As humans become more advanced, we continue to lose touch with the natural world; this is exhibited in our loss of instincts, our inability to maintain the environment, and our need to conquer and alter nature, not coexist with it. In our great quest for knowledge, power, and recognition, certain concepts are often left at the wayside. Being in touch with nature, spending time simply absorbing the surroundings, and living in the moment are examples of this. People have somehow developed this idea that “civilized” people aren’t free and wild; they are prim and proper, they’re impeccably clean, and their days are well planned out and organized. Schedules are key.
Once ...view middle of the document...
“The dog did not know anything about thermometers…but the brute had its instinct. It experienced a vague but menacing apprehension that subdued it and made it slink along at the man’s heels…the dog had learned fire, and it wanted fire, or else to burrow under the snow and cuddle its warmth away from the air” (London, 28). The story paints this difference over and over. The dog simply knows this isn’t weather to be out in, and is not worried about the whys of this knowledge.
The man continues to reason within himself as to why he should be safe:
He remembered the advice of the old-timer on Sulphur Creek, and smiled. The old-timer had been very serious in laying down the law that no man must travel alone in the Klondike after fifty below. Well, here he was; he had had the accident; he was alone; he had saved himself. Those old-timers were rather womanish, some of them, he thought. All a man had to do was to keep his head, and he was all right. Any man who was a man could travel alone. (London, 32)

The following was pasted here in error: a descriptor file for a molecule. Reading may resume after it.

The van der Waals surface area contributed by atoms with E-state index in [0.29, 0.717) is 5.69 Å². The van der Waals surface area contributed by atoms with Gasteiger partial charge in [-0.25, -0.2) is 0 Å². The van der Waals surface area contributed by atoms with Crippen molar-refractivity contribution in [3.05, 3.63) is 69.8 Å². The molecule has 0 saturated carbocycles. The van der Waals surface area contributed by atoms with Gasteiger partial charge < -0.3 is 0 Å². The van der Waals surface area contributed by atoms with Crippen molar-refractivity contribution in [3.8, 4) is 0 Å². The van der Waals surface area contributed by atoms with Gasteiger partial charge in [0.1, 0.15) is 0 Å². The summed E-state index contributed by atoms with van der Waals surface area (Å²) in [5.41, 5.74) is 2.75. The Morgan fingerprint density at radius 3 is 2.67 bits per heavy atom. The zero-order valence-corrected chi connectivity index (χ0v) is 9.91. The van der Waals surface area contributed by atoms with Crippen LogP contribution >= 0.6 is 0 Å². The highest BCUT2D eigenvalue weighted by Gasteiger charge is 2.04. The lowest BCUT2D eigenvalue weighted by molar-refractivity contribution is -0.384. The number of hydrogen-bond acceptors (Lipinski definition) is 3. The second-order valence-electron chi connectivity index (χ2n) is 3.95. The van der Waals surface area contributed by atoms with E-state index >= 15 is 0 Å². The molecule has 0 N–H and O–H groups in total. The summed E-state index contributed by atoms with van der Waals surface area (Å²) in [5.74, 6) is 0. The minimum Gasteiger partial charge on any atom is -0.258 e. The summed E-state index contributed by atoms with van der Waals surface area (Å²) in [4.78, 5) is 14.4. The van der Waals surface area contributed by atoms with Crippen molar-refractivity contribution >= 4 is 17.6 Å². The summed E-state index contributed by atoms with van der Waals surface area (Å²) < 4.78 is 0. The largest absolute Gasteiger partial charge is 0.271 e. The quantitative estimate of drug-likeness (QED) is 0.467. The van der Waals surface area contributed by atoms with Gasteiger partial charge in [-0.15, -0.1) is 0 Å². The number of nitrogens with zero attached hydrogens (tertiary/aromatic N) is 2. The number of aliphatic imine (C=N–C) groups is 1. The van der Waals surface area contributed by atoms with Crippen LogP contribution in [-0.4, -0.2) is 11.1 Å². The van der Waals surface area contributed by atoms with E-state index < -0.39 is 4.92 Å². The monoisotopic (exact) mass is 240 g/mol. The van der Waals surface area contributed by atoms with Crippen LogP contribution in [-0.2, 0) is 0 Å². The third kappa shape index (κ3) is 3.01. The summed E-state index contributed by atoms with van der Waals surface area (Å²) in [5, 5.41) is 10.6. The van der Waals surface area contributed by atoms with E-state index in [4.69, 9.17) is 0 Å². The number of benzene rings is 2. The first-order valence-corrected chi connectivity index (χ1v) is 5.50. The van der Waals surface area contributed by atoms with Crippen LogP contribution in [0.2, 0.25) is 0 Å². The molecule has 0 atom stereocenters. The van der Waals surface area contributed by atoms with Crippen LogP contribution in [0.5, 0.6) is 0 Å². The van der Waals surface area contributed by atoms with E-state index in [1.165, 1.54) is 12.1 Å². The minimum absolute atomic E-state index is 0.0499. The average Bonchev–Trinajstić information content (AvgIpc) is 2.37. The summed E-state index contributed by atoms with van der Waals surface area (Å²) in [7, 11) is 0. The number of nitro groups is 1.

It is this continual reasoning and rationalizing that is ultimately the demise of this man, whereas the dog survives, able to continue on without guidance from the man.
Throughout history, humans have proved our inability to maintain the environment and do what is truly best for it. Rick Bass’s “Wolf Palette” centers on the correction of a human-created problem. “The wolves, to the best of anyone’s knowledge, had been extinguished from Yellowstone for only seven decades: shot, trapped, poisoned, eradicated” (Bass, 247). The wolves had been removed, partly out of fear and animosity towards these beautiful creatures. It was only after they were gone that humans were able to look at the relationship that existed between the wolves and the ecosystem and realize the gravity of the mistake. The correction of this mistake, of course, was the reintroduction of the same creature that had been previously eliminated.
Not only are humans continually making decisions that affect other species, we tend to take actions that affect the environment in ways that are detrimental to ourselves. Sandra Steingraber’s “Tune of the Tuna Fish” illustrates this quite well. She enumerates some of the hazards to be found in our world in this way, “A recent study of umbilical cord blood, collected by the Red Cross from ten newborns and analyzed in two different laboratories, revealed the presence of pesticides, stain removers, wood preservatives, heavy metals, and industrial lubricants, as well as the wastes from burning coal, garbage, and gasoline”...